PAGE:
Diabetes can damage the blood vessels by allowing excessive amounts of glucose to remain in the bloodstream. Properly managing your diabetes can help to minimize damage to your eyes. Therefore, it is essential not to ignore the treatment of your diabetes so you can maintain healthy eyes.People with diabetes are more at risk for cataracts and glaucoma, but the possible effects it has on the retina is even more of a danger to your vision. Retinopathy occurs when the blood vessels on the back of the retina become ballooned and damaged. The larger amount of blood that is allowed to seep into the eye, the greater impact it will have on affecting your vision. This hemorrhaging of the blood vessels can cause swelling and edema to develop in the eye perhaps affecting your ability to see. The small, damaged blood vessels can also form scar tissue contributing to the development of glaucoma. The American Diabetes Association reports that those with diabetes are sixty percent more prone to develop cataracts and forty percent more likely to have problems with glaucoma..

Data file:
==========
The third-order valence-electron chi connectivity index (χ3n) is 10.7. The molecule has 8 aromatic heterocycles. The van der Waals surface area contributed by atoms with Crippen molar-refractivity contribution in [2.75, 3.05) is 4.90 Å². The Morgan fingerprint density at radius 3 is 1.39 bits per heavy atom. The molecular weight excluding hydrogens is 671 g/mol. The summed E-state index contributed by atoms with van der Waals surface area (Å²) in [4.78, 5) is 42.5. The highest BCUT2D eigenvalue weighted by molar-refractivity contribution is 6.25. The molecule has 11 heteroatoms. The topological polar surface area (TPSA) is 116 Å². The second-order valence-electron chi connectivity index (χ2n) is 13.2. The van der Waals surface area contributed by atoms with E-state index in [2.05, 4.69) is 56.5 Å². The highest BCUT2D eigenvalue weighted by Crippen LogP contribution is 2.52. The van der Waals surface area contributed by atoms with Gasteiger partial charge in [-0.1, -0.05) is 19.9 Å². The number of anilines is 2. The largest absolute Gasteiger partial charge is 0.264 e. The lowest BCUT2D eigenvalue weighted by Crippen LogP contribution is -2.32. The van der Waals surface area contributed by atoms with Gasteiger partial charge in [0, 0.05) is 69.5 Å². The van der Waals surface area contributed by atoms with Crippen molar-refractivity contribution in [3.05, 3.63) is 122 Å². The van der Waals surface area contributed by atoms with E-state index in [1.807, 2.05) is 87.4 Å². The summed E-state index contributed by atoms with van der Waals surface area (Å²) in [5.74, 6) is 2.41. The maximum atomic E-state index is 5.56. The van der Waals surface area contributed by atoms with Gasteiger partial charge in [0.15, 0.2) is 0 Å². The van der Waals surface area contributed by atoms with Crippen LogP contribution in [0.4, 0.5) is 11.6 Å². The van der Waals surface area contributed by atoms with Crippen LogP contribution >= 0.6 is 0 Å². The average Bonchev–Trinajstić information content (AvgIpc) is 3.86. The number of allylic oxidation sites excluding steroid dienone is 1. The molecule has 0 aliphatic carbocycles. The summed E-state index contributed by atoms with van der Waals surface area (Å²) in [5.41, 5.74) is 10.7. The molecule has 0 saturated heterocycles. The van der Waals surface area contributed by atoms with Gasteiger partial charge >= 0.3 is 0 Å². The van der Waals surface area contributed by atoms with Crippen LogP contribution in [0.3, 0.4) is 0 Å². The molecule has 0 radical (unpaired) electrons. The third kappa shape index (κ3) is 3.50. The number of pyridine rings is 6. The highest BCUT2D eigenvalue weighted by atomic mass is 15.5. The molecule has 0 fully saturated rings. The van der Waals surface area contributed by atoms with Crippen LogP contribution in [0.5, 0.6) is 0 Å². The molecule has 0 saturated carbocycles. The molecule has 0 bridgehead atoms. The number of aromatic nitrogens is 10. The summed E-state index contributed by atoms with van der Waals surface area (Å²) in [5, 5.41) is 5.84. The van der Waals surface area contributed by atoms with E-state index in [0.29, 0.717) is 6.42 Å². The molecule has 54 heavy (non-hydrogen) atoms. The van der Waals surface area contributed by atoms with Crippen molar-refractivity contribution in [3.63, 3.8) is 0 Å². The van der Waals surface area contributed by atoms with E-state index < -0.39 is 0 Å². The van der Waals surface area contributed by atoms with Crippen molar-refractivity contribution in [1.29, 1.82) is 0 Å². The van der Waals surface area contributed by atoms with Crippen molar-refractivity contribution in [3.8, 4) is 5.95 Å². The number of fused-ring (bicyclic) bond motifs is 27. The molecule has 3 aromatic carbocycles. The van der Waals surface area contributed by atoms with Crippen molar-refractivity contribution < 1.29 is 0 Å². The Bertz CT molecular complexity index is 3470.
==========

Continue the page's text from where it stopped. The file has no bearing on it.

Dry eye syndrome is caused by a chronic lack of sufficient lubrication and moisture on the surface of the eye. The tears your eyes normally produce are necessary for overall eye health and clear vision. Dry eye occurs when your eyes do not produce enough tears or produce tears which do not have the proper chemical composition.

Common symptoms of dry are persistent dryness, scratchiness, eye redness, a burning sensation in your eyes or a foreign body sensation as if something is in your eye. Dry eyes can become red and irritated causing inflammation on the front tissue of the eye. Believe it or not, but dry eye can also cause watery eyes because it will overstimulate production of the watery component of your tears as a protective mechanism.

Dry eye syndrome has many causes. It occurs as a part of the natural aging process, a side effect of many medications, other systemic diseases that you may have, long term contact lens wear or because of the dryness, dust or windy conditions found in the environment in which you live. Air conditioning or a dry heating system can also impact the dryness of your eyes. Another cause is insufficient blinking, such as when you're staring at a computer screen all day.